Inspired by my recent trip to Copenhagen, and the spirit of the Danish architect and furniture designer Finn Juhl, to design and create furniture to suit my own taste and interior, I've made this Mid Century Modern style sideboard to fit into our new look living room.
This is not a hack....this was made from scratch, and although it is not perfect, I am rather proud of my first attempt at furniture making....And if I can do it, so can YOU!
So, in today's post I am sharing how I did it.
During my Copenhagen visit I fell in love with this sideboard from Normann Copenhagen , I love the simple design and the mix of blond wood with the white gloss pegboard.
But, as always, I could not afford to get one.
But lack of money has yet to stop me from getting the look I want for our home, as you will know if you've been following Nostalgiecat for a while...
And after doing a bit of research online, I found this, simpler version of the look I wanted:
|Image source : Houzz|
So, this was my main inspiration when I came up with the design to make my own.
But instead of forking out £700 + for one I spent less than £100 in materials and made my own custom fit one....in two days!
As whenever I share a tutorial for things I've made for the home, it is meant as a guide, so for example,if you don't share my love of pegboard, swap it for something else...
But below you can see my design and working drawings with measurements and read how I made mine:
Materials and tools:
Plywood (for the main box)
Furniture legs ( I ordered these from America)
Primer spray paint
Gold spray paint
White spray paint
Flush sliding door handles ( I chose these round ones)
Ruler or measuring tape
Drill and drillbits
The first thing to do is to make up the main body of the sideboard, using the plywood.
I used 18ml thick structural softwood plywood, because it has excellent stability and load-bearing properties, perfect for cabinetry + I really like the finish, coloring and grain of the surface wood.
Here's my working drawings with measurements to make up this box:
You can of course make this to a size to suit you and your space.
Cut out the pieces of wood, ( I used a jig saw with a guide to make the cuts straight )then assemble:
When assembling, the best thing to do is to pre-drill pilot holes, then screw together with 2" screws for stability.
Countersink the screw-heads into the wood.
PS! The middle, dividing piece of wood needs to be set back in the box to make space for the sliding door gear (see further below...)
Because I wanted a mix of wood and white glossy finish, I painted the inside "floor" and the top of my wooden box with white primer, to set the base for the finish later on....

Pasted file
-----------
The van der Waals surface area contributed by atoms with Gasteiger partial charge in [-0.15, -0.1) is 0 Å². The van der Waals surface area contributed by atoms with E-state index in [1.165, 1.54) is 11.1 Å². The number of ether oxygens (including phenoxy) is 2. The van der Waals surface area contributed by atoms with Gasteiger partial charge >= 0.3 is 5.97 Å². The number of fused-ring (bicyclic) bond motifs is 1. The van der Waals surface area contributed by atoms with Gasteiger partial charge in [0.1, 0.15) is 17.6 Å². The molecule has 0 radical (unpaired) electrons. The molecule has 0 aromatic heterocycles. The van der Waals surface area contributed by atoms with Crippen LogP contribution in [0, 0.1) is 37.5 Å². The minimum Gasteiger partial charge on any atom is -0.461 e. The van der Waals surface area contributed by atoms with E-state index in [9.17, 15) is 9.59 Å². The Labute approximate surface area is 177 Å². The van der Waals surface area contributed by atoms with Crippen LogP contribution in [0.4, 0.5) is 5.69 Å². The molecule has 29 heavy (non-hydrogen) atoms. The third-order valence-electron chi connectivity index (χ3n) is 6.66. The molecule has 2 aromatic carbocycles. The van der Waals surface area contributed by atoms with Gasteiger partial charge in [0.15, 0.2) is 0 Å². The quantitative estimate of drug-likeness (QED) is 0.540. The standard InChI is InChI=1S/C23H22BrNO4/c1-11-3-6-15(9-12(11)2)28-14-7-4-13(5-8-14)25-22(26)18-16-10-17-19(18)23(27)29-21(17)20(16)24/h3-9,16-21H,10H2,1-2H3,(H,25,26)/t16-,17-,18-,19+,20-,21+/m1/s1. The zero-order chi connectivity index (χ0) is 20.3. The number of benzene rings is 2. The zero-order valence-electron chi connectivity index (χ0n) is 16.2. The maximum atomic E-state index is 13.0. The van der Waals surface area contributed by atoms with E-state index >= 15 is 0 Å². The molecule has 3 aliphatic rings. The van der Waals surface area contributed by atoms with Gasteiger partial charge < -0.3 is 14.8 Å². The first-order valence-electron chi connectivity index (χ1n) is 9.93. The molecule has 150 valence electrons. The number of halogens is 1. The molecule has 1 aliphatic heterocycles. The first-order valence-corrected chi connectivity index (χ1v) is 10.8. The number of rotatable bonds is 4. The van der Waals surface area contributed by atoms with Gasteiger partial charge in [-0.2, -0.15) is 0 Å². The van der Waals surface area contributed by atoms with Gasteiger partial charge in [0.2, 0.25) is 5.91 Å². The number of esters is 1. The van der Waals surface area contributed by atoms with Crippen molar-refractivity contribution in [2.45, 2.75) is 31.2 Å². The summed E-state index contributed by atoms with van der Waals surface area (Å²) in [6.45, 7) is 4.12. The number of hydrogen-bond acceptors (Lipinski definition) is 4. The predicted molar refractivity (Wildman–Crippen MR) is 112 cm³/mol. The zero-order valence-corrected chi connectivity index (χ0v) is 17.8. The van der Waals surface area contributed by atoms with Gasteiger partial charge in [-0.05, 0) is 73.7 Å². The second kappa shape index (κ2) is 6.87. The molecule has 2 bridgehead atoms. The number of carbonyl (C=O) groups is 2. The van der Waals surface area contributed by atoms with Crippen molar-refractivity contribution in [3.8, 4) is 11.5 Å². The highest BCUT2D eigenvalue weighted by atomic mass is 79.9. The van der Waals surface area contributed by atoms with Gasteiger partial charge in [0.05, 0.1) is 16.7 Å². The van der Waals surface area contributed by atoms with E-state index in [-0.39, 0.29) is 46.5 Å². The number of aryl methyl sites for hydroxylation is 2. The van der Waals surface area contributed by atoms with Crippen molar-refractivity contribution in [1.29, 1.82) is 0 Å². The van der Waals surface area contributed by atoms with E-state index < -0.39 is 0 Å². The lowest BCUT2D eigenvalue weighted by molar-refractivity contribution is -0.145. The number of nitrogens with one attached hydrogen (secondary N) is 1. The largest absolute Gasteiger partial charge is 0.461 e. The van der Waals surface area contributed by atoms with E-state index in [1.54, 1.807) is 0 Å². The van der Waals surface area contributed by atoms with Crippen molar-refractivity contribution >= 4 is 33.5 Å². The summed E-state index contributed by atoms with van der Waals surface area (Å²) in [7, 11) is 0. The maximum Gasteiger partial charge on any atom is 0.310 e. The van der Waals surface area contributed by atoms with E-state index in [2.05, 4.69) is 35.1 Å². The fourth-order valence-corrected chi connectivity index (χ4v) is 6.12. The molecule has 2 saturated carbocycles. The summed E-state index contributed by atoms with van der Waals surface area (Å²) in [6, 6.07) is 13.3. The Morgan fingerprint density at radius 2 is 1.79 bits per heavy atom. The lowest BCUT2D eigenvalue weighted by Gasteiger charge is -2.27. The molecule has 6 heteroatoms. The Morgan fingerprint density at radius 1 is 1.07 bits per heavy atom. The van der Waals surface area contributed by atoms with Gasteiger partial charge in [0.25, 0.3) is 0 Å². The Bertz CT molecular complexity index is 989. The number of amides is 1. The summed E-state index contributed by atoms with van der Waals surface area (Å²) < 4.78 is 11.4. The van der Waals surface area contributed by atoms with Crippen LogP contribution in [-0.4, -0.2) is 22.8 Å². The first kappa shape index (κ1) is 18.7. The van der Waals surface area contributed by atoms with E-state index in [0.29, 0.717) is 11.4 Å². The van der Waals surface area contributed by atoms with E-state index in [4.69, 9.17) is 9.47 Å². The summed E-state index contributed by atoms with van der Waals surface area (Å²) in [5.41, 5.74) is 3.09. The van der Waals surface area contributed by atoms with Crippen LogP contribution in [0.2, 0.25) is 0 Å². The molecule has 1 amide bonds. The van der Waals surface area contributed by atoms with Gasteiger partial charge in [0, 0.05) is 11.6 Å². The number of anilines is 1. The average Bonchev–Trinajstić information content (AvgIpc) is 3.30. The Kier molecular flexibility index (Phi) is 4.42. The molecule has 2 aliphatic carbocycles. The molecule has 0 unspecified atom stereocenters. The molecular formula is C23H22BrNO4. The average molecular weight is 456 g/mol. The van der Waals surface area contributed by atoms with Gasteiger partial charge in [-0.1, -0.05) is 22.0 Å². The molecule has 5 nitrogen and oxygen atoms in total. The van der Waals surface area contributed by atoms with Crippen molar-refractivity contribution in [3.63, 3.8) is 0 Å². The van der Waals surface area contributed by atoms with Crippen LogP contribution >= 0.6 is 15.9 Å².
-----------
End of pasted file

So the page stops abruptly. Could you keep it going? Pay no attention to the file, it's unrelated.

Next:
Sliding door gear
Cut the sliding door runners to fit inside the top and bottom of the box...
Spray paint these in gold now, if you want...
Because I bought unfinished pegboard (The already finished stuff costs a lot more), I then spray painted the front of it white: Using first a primer, then some glossy white spray paint..
The table legs
As the spraypaint on the pegboard doors was now dry, I put them into the runners, by placing the top into the deepest top runner, then gently lifting the bottom into place in the bottom runner....
(I had to unscrew the space divider in the middle of my box to get enough movement in the wood to make this easier...Hence why I waited to apply the vinyl at the top...)
Positioning and attaching the legs
Turning the box upside down I loosely positioned the furniture legs, then stepped back to assess the positioning, before deciding on where they should go.
Then I marked their position with a pencil.
I chose angled leg fixing plates , because I wanted the legs to be slanted, but you can of course use a straight attachment, if you'd prefer...
These make attaching the table legs very easy:
Simply screw the fitting into position (don't forget pilot holes, or the wood might split) then screw the table legs into the fitting.
First I figured out where I wanted them on the sliding doors...
....then I marked the position with a pencil.
Because my handles were round , it was easy to cut a hole in the pegboard doors using a suitably sized hole-cutter bit for the drill .
(A rectangular or even square door handle would be much more difficult to fit)
Then I simply pushed the hardware into the holes, and secured with a dab of superglue on the back (not that I think this was strictly necessary as it was a tight fit)
With everything else in place, all I had to do now to finish off my new sideboard, was to fill over the countersunk screws and any little dinks on the top surface, using some quick dry filler, let it dry, then sand back with some sandpaper before applying the sticky back vinyl to the top.
(Making sure the surface is dust free before...)